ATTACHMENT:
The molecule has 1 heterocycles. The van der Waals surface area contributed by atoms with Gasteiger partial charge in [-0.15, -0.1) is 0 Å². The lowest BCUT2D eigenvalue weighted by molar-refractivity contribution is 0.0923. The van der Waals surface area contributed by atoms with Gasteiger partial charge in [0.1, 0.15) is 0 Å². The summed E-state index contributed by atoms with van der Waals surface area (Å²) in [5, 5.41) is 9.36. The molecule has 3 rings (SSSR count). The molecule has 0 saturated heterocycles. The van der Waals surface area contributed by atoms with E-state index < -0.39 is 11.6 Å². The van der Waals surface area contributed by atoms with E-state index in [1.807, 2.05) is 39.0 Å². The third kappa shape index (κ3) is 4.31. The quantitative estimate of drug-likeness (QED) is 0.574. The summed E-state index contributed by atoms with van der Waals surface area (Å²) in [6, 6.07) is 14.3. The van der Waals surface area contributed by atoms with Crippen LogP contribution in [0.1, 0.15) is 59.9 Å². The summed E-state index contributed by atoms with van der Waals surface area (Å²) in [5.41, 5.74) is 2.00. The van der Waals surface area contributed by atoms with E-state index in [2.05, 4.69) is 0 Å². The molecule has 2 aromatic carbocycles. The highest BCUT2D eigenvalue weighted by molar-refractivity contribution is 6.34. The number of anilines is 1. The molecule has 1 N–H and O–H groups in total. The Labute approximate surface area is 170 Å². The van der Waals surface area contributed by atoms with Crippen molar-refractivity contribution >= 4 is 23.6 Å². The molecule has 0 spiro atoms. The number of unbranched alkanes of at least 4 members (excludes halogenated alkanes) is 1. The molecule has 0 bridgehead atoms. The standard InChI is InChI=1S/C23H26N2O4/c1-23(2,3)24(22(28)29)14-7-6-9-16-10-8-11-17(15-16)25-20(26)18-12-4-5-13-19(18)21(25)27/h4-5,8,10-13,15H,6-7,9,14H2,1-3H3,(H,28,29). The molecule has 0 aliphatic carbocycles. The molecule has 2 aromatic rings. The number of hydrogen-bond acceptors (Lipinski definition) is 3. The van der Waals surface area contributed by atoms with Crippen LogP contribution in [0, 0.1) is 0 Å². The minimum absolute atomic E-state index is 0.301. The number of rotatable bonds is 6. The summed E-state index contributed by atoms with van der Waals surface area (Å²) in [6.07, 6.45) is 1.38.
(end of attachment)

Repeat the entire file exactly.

The molecule has 1 heterocycles. The van der Waals surface area contributed by atoms with Gasteiger partial charge in [-0.15, -0.1) is 0 Å². The lowest BCUT2D eigenvalue weighted by molar-refractivity contribution is 0.0923. The van der Waals surface area contributed by atoms with Gasteiger partial charge in [0.1, 0.15) is 0 Å². The summed E-state index contributed by atoms with van der Waals surface area (Å²) in [5, 5.41) is 9.36. The molecule has 3 rings (SSSR count). The molecule has 0 saturated heterocycles. The van der Waals surface area contributed by atoms with E-state index < -0.39 is 11.6 Å². The van der Waals surface area contributed by atoms with E-state index in [1.807, 2.05) is 39.0 Å². The third kappa shape index (κ3) is 4.31. The quantitative estimate of drug-likeness (QED) is 0.574. The summed E-state index contributed by atoms with van der Waals surface area (Å²) in [6, 6.07) is 14.3. The van der Waals surface area contributed by atoms with Crippen LogP contribution in [0.1, 0.15) is 59.9 Å². The summed E-state index contributed by atoms with van der Waals surface area (Å²) in [5.41, 5.74) is 2.00. The van der Waals surface area contributed by atoms with E-state index in [2.05, 4.69) is 0 Å². The molecule has 2 aromatic carbocycles. The highest BCUT2D eigenvalue weighted by molar-refractivity contribution is 6.34. The number of anilines is 1. The molecule has 1 N–H and O–H groups in total. The Labute approximate surface area is 170 Å². The van der Waals surface area contributed by atoms with Crippen molar-refractivity contribution >= 4 is 23.6 Å². The molecule has 0 spiro atoms. The number of unbranched alkanes of at least 4 members (excludes halogenated alkanes) is 1. The molecule has 0 bridgehead atoms. The standard InChI is InChI=1S/C23H26N2O4/c1-23(2,3)24(22(28)29)14-7-6-9-16-10-8-11-17(15-16)25-20(26)18-12-4-5-13-19(18)21(25)27/h4-5,8,10-13,15H,6-7,9,14H2,1-3H3,(H,28,29). The molecule has 0 aliphatic carbocycles. The molecule has 2 aromatic rings. The number of hydrogen-bond acceptors (Lipinski definition) is 3. The van der Waals surface area contributed by atoms with Crippen LogP contribution in [0, 0.1) is 0 Å². The minimum absolute atomic E-state index is 0.301. The number of rotatable bonds is 6. The summed E-state index contributed by atoms with van der Waals surface area (Å²) in [6.07, 6.45) is 1.38.